Gavin Williamson says Czech spy claims show Jeremy Corbyn 'can't be trusted'

Posted On: 
15th February 2018

Defence Secretary Gavin Williamson has said Jeremy Corbyn "cannot be trusted" after it emerged the Labour leader held meetings with a Czech spy during the Cold War.

Jeremy Corbyn has admitted that he held discussions with a Czech spy in the 1980s

Mr Williamson accused Mr Corbyn of a "betrayal of his country" over the get-togethers with a "diplomat" from the former eastern bloc country.

A spokesman for the Labour leader has dismissed the story, published in The Sun, as a "smear".

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But speaking at a Nato meeting in Brussels, Mr Williamson said: "Jeremy Corbyn has never had Britain’s interests at heart.

"Time and time again he has sided with those who want to destroy everything that is great about this country, whether it is sympathising with terrorists, backing rogue regimes, or cosying up to those who want to inflict pain and misery on the British people.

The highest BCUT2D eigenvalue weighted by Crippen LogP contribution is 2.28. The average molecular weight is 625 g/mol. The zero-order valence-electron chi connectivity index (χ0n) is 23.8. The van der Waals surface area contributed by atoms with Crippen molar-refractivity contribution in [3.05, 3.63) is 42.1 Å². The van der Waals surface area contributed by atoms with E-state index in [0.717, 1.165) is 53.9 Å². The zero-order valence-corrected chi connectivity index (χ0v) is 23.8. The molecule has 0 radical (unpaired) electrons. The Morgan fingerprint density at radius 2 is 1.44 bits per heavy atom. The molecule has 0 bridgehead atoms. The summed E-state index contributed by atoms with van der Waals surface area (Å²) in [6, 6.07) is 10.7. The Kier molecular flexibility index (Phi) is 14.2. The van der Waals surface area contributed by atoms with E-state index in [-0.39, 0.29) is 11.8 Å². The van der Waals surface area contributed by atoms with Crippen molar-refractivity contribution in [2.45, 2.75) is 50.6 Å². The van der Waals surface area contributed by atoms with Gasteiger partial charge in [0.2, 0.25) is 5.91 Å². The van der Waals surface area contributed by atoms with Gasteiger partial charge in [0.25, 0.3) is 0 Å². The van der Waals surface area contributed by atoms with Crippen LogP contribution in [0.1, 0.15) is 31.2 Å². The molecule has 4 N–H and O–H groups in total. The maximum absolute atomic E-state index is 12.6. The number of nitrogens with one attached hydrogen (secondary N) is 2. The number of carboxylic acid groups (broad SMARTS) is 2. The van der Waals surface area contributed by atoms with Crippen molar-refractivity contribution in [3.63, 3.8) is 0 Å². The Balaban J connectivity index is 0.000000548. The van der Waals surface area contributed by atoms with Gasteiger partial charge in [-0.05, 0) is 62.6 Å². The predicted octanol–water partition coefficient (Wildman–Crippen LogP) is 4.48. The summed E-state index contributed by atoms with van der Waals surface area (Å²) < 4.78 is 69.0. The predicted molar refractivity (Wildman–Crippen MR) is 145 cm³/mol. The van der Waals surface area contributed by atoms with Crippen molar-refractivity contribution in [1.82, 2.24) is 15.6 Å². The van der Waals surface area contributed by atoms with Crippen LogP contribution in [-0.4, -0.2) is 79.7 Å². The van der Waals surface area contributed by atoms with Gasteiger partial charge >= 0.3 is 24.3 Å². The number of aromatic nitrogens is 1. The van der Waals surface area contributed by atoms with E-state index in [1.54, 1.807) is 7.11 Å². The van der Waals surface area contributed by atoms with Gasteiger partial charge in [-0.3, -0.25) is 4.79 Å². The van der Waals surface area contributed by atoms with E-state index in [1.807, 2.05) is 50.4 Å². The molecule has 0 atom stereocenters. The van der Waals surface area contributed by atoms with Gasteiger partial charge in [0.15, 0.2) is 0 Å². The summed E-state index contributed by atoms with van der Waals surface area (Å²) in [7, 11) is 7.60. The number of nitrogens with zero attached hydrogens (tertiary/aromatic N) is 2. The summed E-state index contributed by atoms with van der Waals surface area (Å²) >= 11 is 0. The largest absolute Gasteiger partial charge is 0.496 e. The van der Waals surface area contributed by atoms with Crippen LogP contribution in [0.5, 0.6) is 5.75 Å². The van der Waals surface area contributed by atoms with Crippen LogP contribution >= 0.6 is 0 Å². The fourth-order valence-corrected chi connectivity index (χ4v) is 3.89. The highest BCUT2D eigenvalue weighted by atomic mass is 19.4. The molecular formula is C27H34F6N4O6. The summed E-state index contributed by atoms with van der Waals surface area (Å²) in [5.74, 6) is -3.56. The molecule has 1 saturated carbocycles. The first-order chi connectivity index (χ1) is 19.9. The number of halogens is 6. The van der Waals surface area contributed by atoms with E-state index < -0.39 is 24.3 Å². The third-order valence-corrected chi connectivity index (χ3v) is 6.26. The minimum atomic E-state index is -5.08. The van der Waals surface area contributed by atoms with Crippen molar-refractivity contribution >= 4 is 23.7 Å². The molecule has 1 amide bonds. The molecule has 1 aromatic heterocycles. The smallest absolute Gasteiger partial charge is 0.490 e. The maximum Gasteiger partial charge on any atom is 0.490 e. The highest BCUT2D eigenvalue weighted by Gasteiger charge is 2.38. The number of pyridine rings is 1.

"That he met foreign spies is a betrayal of this country. He cannot be trusted.”

In response, Mr Corbyn's spokesman said: “Gavin Williamson should focus on his job and not give credence to entirely false and ridiculous smears…

"Jeremy has consistently made the correct calls in the interests of security and peace, including on the Libyan intervention and his opposition to the disastrous Iraq war that has caused catastrophe in the region and made us less safe at home."

The revelations about Mr Corbyn are based on documentation unearthed in Prague relating to the former Czech state police, known as the Statni Bezpecnost, or StB.

According to the papers, Mr Corbyn was first approached in 1986 by left-wing activists and agreed to further meetings.

The Sun claimed that Mr Corbyn passed information to the diplomat, including warning him about a clampdown by British intelligence on eastern European spies operating in the UK.

However, a spokesman for the Labour leader described the report as “entirely false”. 

He said: "Like other MPs, Jeremy has met diplomats from many countries. In the 1980s he met a Czech diplomat for a cup of tea in the House of Commons. Jeremy neither had nor offered any privileged information to this or any other diplomat.

"During the Cold War, intelligence officers notoriously claimed to superiors to have recruited people they had merely met. The existence of these bogus claims does not make them in any way true."